Wow! I just stumbled on this today.
You’re blue blood indeed. Something to be proud of – the “breeding” (please pardon that word but you know I mean it in a respectful way) shows in your world views which I deeply admire.
All good wishes, Eric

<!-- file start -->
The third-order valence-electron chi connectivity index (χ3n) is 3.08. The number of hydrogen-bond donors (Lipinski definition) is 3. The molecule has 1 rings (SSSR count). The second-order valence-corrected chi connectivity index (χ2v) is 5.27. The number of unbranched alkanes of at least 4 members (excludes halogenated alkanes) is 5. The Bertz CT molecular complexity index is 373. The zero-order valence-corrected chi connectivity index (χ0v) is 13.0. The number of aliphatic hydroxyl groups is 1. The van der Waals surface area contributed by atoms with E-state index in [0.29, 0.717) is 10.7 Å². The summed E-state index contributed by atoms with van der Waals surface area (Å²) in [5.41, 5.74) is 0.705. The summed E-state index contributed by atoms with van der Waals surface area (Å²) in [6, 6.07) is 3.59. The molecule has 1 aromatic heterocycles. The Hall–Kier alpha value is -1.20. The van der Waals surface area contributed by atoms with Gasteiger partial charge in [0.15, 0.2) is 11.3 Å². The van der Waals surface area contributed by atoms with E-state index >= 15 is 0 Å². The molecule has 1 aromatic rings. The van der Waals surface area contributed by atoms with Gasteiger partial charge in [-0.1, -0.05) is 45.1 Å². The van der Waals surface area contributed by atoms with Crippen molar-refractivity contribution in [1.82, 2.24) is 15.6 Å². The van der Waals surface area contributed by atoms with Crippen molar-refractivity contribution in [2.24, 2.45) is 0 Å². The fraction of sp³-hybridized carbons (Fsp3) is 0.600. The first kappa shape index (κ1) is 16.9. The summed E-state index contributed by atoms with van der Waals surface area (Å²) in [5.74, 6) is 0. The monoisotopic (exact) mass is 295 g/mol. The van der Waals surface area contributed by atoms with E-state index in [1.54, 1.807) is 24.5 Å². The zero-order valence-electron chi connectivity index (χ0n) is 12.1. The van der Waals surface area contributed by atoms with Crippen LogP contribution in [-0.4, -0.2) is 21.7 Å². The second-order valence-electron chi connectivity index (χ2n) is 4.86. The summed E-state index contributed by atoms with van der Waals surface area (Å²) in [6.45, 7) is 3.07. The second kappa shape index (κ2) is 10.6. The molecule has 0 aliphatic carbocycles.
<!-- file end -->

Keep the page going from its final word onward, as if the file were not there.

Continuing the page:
Yes I was interested in that historical snippit too Eric. Our Grice line in Australia can only be traced back to England in the early 1700s. I believe in one of the big fires that periodically swept cities in England historical records were burned. So we will have a lot of relatives we have no idea of how to link with. The Grices in Australia started out as carriage builders and later moved into manufacturing. On my Mother’s side we can trace back to 1590 AD. The Unwin clan were mostly merchant class. I will put up their history in Australia on my blog page some time. As for breeding, I equate breeding with the way people act rather than their ancestor links.